In the generation of human mAbs, prominent alternative methods include the clonal expansion of B cells by, for example, Epstein–Barr virus immortalization, and single B-cell sorting followed by light- and heavy-chain-encoding DNA amplification and sequencing.120 Notably, like hybridoma technology but unlike phage display, both methods yield natural light- and heavy-chain pairs. Single B-cell isolation based on antigen capture by fluorescence-activated cell sorting, magnetic beads, solid-phase panning or hemolytic plaques followed by light- and heavy-chain cloning has also been applied to the generation of rabbit mAbs from peripheral B cells,172, 173, 174, 175, 176 which does not require killing of the animal and allows for multiple sampling points from primary and secondary lymphoid tissues.177 Antigen capture-driven bulk spleen B-cell isolation from immunized rabbits followed by light- and heavy-chain-encoding DNA amplification and their combinatorial assembly and expression in scFv–Fc or IgG format in mammalian cells has also been reported.178 In the fluorescent foci method, plasma cells from rabbit bone marrow are identified by fluorescent microscopy, isolated and subjected to light- and heavy-chain-encoding DNA amplification and sequencing.179

High-throughput DNA sequencing technologies have been applied to the in silico generation of mAbs as well as to the analysis of naive and immune antibody repertoires in different species.180 In the rabbit, high-throughput DNA sequencing of B-cell repertoires along with mass spectrometry analysis of bulk serum IgG has been used for the deconvolution of mAbs.64, 181 Interestingly, this method revealed that the serum IgG response to an invertebrate protein following hyperimmunization was oligoclonal rather than polyclonal, comprising 34 rabbit mAbs belonging to 30 distinct clonotypes.64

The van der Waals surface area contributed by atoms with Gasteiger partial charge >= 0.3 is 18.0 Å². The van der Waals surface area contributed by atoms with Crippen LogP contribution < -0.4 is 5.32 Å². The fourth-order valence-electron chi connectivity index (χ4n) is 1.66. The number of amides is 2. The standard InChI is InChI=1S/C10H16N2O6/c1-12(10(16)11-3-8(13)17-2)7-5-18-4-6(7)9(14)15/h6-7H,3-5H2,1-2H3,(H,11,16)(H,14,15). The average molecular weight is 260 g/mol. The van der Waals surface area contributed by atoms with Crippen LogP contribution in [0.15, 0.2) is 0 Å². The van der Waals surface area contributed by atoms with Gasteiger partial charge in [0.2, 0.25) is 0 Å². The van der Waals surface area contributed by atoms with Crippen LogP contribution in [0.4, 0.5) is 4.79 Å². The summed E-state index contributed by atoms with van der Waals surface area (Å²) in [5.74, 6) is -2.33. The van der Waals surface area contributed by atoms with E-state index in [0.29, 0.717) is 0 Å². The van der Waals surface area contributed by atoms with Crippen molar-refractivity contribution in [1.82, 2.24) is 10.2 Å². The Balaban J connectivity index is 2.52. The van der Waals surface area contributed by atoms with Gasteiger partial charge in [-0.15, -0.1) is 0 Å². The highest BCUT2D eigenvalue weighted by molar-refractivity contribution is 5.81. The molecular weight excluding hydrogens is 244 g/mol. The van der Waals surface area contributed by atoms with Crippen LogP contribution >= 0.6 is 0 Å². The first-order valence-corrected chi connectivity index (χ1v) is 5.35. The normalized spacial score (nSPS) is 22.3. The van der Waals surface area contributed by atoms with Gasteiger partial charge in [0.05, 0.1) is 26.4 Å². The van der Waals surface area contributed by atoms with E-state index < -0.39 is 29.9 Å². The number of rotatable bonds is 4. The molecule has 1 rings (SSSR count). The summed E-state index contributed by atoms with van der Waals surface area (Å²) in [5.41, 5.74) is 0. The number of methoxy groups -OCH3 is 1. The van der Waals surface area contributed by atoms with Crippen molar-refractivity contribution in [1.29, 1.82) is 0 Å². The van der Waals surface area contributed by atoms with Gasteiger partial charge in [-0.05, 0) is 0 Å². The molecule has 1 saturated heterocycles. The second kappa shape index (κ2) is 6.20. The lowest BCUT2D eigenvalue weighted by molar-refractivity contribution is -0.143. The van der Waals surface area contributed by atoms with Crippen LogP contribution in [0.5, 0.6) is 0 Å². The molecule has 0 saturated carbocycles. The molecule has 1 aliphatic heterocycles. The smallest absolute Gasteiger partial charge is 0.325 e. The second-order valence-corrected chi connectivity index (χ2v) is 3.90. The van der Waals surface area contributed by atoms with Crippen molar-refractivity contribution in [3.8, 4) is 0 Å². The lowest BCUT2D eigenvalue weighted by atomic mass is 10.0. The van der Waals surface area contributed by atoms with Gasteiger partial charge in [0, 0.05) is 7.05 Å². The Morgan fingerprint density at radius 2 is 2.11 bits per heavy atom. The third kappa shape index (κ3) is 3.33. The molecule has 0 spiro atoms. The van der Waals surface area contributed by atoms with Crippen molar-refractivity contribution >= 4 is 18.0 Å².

Humanization of rabbit mAbs

The human immune system is intended to recognize and selectively remove potentially pathogenic organisms and substances. This is also true for nonhuman proteins, such as mouse and rabbit mAbs. The respective immune responses are characterized by high titers of human antibodies directed against these foreign antibody sequences.182 This has two main physiological consequences; first of all, it leads to side effects comparable to allergic reactions of different levels of severity and, second, it leads to the rapid elimination of the administered mAb, thus limiting its diagnostic or therapeutic efficacy.183, 184 For these reasons, nonhuman mAbs are now routinely converted to chimeric mAbs by combining the nonhuman variable domains with human constant domains185 and further to humanized mAbs by grafting all or some of the CDRs of the nonhuman variable domains into human frameworks.186

The first chimeric and humanized rabbit mAbs were reported by Rader et al.155 In this study, chimeric rabbit/human Fab selected by phage display were humanized by grafting the six rabbit CDRs, three from each light and heavy chain, into human frameworks that were diversified at certain positions to allow the selection of either human or rabbit residues by phage display. The resulting humanized rabbit mAbs retained the high affinity and specificity of their parental mAbs. As discussed above, aside from having higher utility for downstream clinical applications, using chimeric rabbit/human Fab format for phage display has the added advantage of affording higher expression levels in bacteria and, concomitantly, higher display levels on phage.155